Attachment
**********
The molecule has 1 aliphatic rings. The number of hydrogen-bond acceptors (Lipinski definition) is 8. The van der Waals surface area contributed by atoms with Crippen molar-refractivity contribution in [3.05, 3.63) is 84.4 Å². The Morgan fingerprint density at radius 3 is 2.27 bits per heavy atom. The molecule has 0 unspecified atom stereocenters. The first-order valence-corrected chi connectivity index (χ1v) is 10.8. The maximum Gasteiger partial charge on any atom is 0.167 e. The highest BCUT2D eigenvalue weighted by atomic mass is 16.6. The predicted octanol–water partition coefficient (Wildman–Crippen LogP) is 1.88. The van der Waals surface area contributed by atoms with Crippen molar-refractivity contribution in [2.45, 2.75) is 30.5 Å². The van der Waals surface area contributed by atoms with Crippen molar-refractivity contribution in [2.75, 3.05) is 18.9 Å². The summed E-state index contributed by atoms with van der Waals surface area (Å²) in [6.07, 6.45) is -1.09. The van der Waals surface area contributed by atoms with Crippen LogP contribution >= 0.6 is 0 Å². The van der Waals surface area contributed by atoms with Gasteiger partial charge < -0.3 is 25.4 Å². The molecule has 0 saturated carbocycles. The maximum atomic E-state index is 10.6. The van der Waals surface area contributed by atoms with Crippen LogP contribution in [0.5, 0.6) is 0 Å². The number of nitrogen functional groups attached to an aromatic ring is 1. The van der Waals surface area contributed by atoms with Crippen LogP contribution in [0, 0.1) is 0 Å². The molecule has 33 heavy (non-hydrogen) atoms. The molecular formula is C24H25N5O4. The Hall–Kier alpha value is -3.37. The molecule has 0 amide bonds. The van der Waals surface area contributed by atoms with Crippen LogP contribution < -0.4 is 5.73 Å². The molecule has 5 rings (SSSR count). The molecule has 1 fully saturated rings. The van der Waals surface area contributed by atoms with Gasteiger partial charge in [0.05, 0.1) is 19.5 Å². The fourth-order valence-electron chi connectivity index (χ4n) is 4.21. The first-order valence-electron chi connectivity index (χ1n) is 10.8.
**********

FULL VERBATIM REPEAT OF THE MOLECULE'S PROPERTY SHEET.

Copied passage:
The molecule has 1 aliphatic rings. The number of hydrogen-bond acceptors (Lipinski definition) is 8. The van der Waals surface area contributed by atoms with Crippen molar-refractivity contribution in [3.05, 3.63) is 84.4 Å². The Morgan fingerprint density at radius 3 is 2.27 bits per heavy atom. The molecule has 0 unspecified atom stereocenters. The first-order valence-corrected chi connectivity index (χ1v) is 10.8. The maximum Gasteiger partial charge on any atom is 0.167 e. The highest BCUT2D eigenvalue weighted by atomic mass is 16.6. The predicted octanol–water partition coefficient (Wildman–Crippen LogP) is 1.88. The van der Waals surface area contributed by atoms with Crippen molar-refractivity contribution in [2.45, 2.75) is 30.5 Å². The van der Waals surface area contributed by atoms with Crippen molar-refractivity contribution in [2.75, 3.05) is 18.9 Å². The summed E-state index contributed by atoms with van der Waals surface area (Å²) in [6.07, 6.45) is -1.09. The van der Waals surface area contributed by atoms with Crippen LogP contribution >= 0.6 is 0 Å². The van der Waals surface area contributed by atoms with Gasteiger partial charge < -0.3 is 25.4 Å². The molecule has 0 saturated carbocycles. The maximum atomic E-state index is 10.6. The van der Waals surface area contributed by atoms with Crippen LogP contribution in [0.5, 0.6) is 0 Å². The number of nitrogen functional groups attached to an aromatic ring is 1. The van der Waals surface area contributed by atoms with Crippen LogP contribution in [0, 0.1) is 0 Å². The molecule has 33 heavy (non-hydrogen) atoms. The molecular formula is C24H25N5O4. The Hall–Kier alpha value is -3.37. The molecule has 0 amide bonds. The van der Waals surface area contributed by atoms with Crippen LogP contribution < -0.4 is 5.73 Å². The molecule has 5 rings (SSSR count). The molecule has 1 fully saturated rings. The van der Waals surface area contributed by atoms with Gasteiger partial charge in [0.05, 0.1) is 19.5 Å². The fourth-order valence-electron chi connectivity index (χ4n) is 4.21. The first-order valence-electron chi connectivity index (χ1n) is 10.8.